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A textbook for life sciences in the cloud

I remember when I originally started hearing about Docker containers; I didn’t really understand what they were and anything I googled on the topic seemed awfully complicated. And I’ll admit, getting used to working with cloud storage was rough too. What do you mean it’s not a filesystem? What’s object storage? Buckets? Wait, did we suddenly shift to talking about closet organizers?

Real talk. Many of you have probably been thrust into the world of cloud computing without any formal preparation or training. And as much as Terra’s graphical interface tries to reduce the underlying complexity of cloud computing, the hard truth is that we’re still at a point where there are some terms and concepts of cloud infrastructure that you need to understand reasonably well in order to do your work successfully on this platform. You can of course turn to the Terra knowledge base, which is growing richer every day (check out the new videos on YouTube), but you might find yourself wishing for something more like a comprehensive course that would walk you through it all, step by step, with detailed exercises.

This training gap is something that has bothered me for a long time, so I’m very pleased that I got the opportunity to pair up with Brian O’Connor (from the UCSC team that brought you Dockstore) to develop a textbook that would fill that gap, with the support of software publishing powerhouse O’Reilly Media (as in the animal books). And I’m even more pleased that the book finally came out earlier this month!


The book is called Genomics in the Cloud and is accordingly focused on genomic analyses, but the cloud concepts, tools and processes that it covers apply fairly equally to other fields. In fact, aside from two chapters that are very specifically focused on GATK Best Practices (Ch. 6 and Ch. 7), you could adapt pretty much all the exercises to run your favorite command line tools instead of HaplotypeCaller, the variant calling tool that we use as our show pony in most of the book.

Here is the table of contents:

  • Foreword by Dr. Eric Lander, Founding Director of the Broad Institute
  • Preface: Purpose, Audience and Scope of this book
  1. Introduction
  2. Genomics in a Nutshell: A Primer for Newcomers to the Field
  3. Computing Technology Basics for Life Scientists
  4. First Steps in the Cloud
  5. First Steps with GATK
  6. GATK Best Practices for Germline Short Variant Discovery
  7. GATK Best Practices for Somatic Variant Discovery
  8. Automating Analysis Execution with Workflows
  9. Deciphering Real Genomics Workflows
  10. Running Single Workflows at Scale with Pipelines API
  11. Running Many Workflows Conveniently in Terra
  12. Interactive Analysis in Jupyter Notebook
  13. Assembling Your Own Workspace in Terra
  14. Making a Fully Reproducible Paper

To be clear, we don’t have you start working in Terra straight away; we actually spend the first seven hands-on chapters (Ch. 4 through Ch. 10) working in a simple virtual machine on Google Cloud, pulling Docker containers manually and running commands in the terminal. Our goal there is to familiarize you enough with the components of cloud infrastructure so that by the time you actually get to Terra in Chapter 11, you have a sufficient understanding of what’s under the hood and can therefore focus on learning to use Terra features optimally. Brian and I believe that this approach will also equip you with transferable skills in case you need to use other platforms.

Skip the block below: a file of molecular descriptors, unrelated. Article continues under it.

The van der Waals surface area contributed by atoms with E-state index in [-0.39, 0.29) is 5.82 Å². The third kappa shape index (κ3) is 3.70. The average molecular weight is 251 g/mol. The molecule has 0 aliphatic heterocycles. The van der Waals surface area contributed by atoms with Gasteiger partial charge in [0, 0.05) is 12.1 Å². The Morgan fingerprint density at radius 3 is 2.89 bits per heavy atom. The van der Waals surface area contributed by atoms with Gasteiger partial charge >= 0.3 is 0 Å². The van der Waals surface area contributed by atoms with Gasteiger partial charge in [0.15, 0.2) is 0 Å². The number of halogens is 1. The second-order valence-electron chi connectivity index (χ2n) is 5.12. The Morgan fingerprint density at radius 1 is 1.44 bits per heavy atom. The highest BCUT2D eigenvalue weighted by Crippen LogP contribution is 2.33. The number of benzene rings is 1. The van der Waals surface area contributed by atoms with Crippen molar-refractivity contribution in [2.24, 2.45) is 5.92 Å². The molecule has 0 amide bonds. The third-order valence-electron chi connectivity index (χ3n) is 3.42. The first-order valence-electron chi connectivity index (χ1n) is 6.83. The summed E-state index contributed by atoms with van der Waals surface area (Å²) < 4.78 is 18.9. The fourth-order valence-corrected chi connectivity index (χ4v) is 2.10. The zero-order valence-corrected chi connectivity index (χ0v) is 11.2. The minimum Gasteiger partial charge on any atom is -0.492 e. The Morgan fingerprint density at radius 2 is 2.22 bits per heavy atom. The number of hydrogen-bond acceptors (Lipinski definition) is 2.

The Terra-focused chapters are accompanied by a fully public workspace called Genomics-in-the-Cloud-v1 that is set up to demonstrate both workflow execution (both from files and using the data tables) (Ch. 11) and several types of interactive analysis with Jupyter Notebooks (Ch. 12). If nothing else, I recommend you have a look at the notebook, which contains all exercises from Chapter 12 and is the notebook I wish I had been given when I was getting started. The instructions are a little sparse since the detailed explanations are in the book itself, but they are calibrated to be sufficient to understand what’s going on even without reading the book.

Interested? If you have access to the O’Reilly Learning Library (sometimes called Safari) through your institution, you can start reading right away at https://oreil.ly/genomics-cloud. To get a sense of the writing and technical level, you can also browse several chapters in the Kindle version preview on Amazon. The paperback version is also previewable, though it’s printed in grayscale so the images don’t pop quite as much (especially screenshots).

If you do pick it up, I hope you’ll find it useful! Don’t hesitate to reach out if you run into any issues or burning questions, either by commenting on this post or writing to the Terra helpdesk — they know where to find me.

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